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[PREACHED ON ASH WEDNESDAY.]
1 CORINTHIANS XIII. 11.
When I was a child, I spake as a child, I understood as a
child, I thought as a child : but when I became a man, I put away childish things.
These words contain the reason why so many of the sermons delivered from the pulpit in our own times, and our own country, produce so little effect upon their hearers. They are the address of a man who speaks and thinks in one way, to persons who speak and think in another. It is only by experience that we find what strong barriers are raised by age, by education, by manners of living, between one class of men and another; so that what are the most natural and familiar thoughts to one set of persons, are to another strange and unnatural, and quite above their
understanding. But the words of the apostle, although they will suit a great many other cases, are more particularly suited to ours, who are now here assembled: “ When I was a child, I thought, spake, and understood as a child; but when I became a man, I put away childish things.” And so it is daily
' found to be: we not only put them away, but forget them; insomuch that it is sometimes as hard for a man to put himself again into the place of a boy, and to remember what he once was, as it is for a boy to imagine what he will be when he becomes a man, of which he has hitherto had no experience at all. Our Lord himself seems, in one place, to speak of this particular difficulty which his ministers would meet with ; the difficulty of making themselves understood by their hearers. Every scribe,” he says, “who is instructed unto the kingdom of heaven, is like unto a man that is an householder, who bringeth forth out of his treasure things new and old :” that is, as the people whom he will speak to are so different, he must be furnished with something to say to all of them ; with things new and old; with things plain and things learned; with things solemn and things familiar; with things of heaven and things of earth. However good what he says may be of itself, it is worth nothing for practice, if it be not also suited to the particular understandings and feelings of those he is speaking to. It is not enough to speak of sin in general, and holiness in general, of God and Christ, of death and judgment. Something more clear and distinct is wanted; or else we do but fill the ears of our hearers with empty words, rather than bring home to their minds any truths that will do them good. You know very well that your faults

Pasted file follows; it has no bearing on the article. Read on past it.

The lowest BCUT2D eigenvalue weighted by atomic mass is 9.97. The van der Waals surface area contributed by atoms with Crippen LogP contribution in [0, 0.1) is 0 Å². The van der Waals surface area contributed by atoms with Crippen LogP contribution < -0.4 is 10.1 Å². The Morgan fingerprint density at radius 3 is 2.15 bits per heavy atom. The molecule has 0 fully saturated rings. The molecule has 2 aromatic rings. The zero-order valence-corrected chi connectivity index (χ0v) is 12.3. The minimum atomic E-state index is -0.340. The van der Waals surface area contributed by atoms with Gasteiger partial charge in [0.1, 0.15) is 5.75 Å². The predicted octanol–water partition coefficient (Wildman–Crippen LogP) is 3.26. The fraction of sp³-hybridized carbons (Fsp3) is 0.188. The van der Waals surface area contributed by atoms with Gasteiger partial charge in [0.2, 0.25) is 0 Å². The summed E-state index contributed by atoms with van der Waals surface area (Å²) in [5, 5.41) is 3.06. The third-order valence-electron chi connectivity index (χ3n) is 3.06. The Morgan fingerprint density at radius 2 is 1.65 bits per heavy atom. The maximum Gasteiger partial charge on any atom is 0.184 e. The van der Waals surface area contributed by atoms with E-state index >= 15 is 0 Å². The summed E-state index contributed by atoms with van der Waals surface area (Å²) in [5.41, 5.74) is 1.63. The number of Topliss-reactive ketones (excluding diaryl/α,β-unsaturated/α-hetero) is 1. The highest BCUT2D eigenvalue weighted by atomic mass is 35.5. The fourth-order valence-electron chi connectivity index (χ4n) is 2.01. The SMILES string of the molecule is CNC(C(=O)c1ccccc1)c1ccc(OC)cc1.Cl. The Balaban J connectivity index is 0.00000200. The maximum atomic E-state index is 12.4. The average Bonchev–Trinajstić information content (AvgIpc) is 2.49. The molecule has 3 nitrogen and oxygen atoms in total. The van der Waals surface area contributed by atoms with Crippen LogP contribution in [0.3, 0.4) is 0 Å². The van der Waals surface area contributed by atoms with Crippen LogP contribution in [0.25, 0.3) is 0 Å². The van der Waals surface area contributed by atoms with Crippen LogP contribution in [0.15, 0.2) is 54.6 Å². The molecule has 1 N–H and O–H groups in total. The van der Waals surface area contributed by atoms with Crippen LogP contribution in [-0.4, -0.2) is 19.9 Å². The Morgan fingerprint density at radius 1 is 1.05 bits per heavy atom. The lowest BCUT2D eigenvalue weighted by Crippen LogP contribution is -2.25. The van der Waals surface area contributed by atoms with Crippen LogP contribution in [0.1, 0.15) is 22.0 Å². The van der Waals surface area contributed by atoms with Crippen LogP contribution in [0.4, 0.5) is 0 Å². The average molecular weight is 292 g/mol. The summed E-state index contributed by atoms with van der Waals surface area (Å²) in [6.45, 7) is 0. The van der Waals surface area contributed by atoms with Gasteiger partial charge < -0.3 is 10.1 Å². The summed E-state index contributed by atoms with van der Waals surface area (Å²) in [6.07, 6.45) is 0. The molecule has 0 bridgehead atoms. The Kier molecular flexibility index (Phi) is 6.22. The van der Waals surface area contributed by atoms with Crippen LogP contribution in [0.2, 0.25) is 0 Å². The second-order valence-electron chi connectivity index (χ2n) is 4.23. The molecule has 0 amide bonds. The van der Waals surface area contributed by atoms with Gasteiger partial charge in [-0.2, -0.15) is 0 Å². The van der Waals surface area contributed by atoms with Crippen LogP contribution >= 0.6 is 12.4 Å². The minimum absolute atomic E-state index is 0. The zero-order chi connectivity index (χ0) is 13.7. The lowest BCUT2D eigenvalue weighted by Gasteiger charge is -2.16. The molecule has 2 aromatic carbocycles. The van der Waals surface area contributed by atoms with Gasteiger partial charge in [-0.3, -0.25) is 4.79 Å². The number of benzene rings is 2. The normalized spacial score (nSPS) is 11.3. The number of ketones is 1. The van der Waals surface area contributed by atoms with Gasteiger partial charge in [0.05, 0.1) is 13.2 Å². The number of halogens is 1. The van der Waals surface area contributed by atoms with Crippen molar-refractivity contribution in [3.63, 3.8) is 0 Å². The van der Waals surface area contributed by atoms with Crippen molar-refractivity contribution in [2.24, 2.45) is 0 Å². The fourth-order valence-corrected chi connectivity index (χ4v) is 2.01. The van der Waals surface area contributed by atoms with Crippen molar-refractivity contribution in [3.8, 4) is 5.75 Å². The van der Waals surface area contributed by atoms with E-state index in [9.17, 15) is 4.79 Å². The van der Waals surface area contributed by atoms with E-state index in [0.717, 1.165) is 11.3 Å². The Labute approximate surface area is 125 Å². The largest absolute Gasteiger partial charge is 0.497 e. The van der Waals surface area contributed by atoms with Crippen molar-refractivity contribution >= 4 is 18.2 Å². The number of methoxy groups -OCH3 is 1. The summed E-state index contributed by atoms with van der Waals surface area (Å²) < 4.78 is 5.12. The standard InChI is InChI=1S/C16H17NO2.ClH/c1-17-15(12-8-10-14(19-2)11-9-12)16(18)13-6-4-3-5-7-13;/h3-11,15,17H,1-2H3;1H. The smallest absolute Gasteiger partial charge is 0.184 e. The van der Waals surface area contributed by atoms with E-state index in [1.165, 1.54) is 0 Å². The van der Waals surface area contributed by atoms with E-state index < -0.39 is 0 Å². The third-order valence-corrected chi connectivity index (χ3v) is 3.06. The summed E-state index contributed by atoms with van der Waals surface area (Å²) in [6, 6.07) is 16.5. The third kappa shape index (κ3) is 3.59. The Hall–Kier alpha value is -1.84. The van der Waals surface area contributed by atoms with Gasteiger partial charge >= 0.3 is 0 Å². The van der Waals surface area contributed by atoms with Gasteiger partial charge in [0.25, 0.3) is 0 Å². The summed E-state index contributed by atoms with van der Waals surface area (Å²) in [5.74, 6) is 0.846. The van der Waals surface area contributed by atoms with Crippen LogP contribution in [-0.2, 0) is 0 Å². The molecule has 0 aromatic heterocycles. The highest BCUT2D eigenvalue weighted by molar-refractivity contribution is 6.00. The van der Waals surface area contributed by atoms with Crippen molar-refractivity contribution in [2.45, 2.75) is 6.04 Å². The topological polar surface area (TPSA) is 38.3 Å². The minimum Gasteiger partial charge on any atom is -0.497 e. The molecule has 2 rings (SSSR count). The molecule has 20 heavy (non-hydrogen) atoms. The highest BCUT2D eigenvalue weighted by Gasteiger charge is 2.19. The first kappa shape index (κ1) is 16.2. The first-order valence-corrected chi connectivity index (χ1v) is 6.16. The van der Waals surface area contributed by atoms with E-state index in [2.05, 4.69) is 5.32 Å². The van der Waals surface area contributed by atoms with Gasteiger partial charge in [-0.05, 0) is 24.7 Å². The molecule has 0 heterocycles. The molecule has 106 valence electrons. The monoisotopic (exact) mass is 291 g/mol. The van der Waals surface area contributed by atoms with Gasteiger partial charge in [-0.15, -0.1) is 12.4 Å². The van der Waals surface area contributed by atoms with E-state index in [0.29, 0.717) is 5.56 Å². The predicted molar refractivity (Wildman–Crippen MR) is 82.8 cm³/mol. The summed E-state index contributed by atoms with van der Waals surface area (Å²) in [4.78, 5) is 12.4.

. are not those which you read of most in books; for books are written by men, and, in general, are intended to be read by men: they speak therefore mostly of the sins and temptations of manhood,—of covetousness, ambition, injustice, pride, and other older vices,—with which you feel that you have as yet but small concern. Besides, the pulpit is a solemn and sacred place; whereas the matters with which you are daily engaged are so common and so humble, that it seems like a want of reverence to speak of them in a sermon plainly by their names. if we do not speak of them plainly by their names, half of what we say will be lost in the air. I purpose then, with God's help, now,
And yet, and, perhaps, at some future times also, during this season of Lent which is now begun, to say something to you all about your own particular state and dangers; nor shall I care how plain and familiar is the language I use, as it is my wish to speak in such a manner that the youngest boy amongst you may understand, if he chooses to listen and to attend.
It is now a little more than a week ago, since there was read in this chapel the story of Adam eating the forbidden fruit, and being on that account driven out of paradise, and made liable to death. This story tells us how the first man that ever lived became a sinner; and we know, if we look into our own hearts with any care and sincerity, that we shall find enough that is sinful in ourselves. That this is so generally,—that bad, if left to itself, is too strong for good, and that the greatest number are apt to follow the bad rather than the good,-men learn every year of their lives more fully, by their experience of the world around them; but you too have had some experience of it already. Several of you are only just come to this place; some of you were never at any school at all till you came here. Some of you, at least, and
I hope very many, have had the blessing of good parents at home; you have been taught to hear of God, and of Christ, to say your prayers, and to remember that wherever you are, and whatever you are doing, God ever sees you.
You have seen in your own house nothing base, nothing cruel, nothing illtured, and, especially, nothing false.
You thought a lie was one of the most hateful things in the world; and that to give up to your brothers and sisters, and to please your parents, was a great deal better than to be always quarrelling and envying, and to think of pleasing no one but yourselves. I hope and believe that many of you, before you came to school, were thus taught, and that the teaching was not in vain; that you not only heard of what was good, but, on the whole, practised it. But how is it with you now? I am afraid that I dare not ask those who have been here so much as one half year or more: but even if I were to ask those who have not yet been here so much as one month, what sort of an answer could you give, if
you answered truly? Do you think of God now ? Do you remember that he ever, and in every place, sees what you are doing? Do you say your prayers to him ? Do you still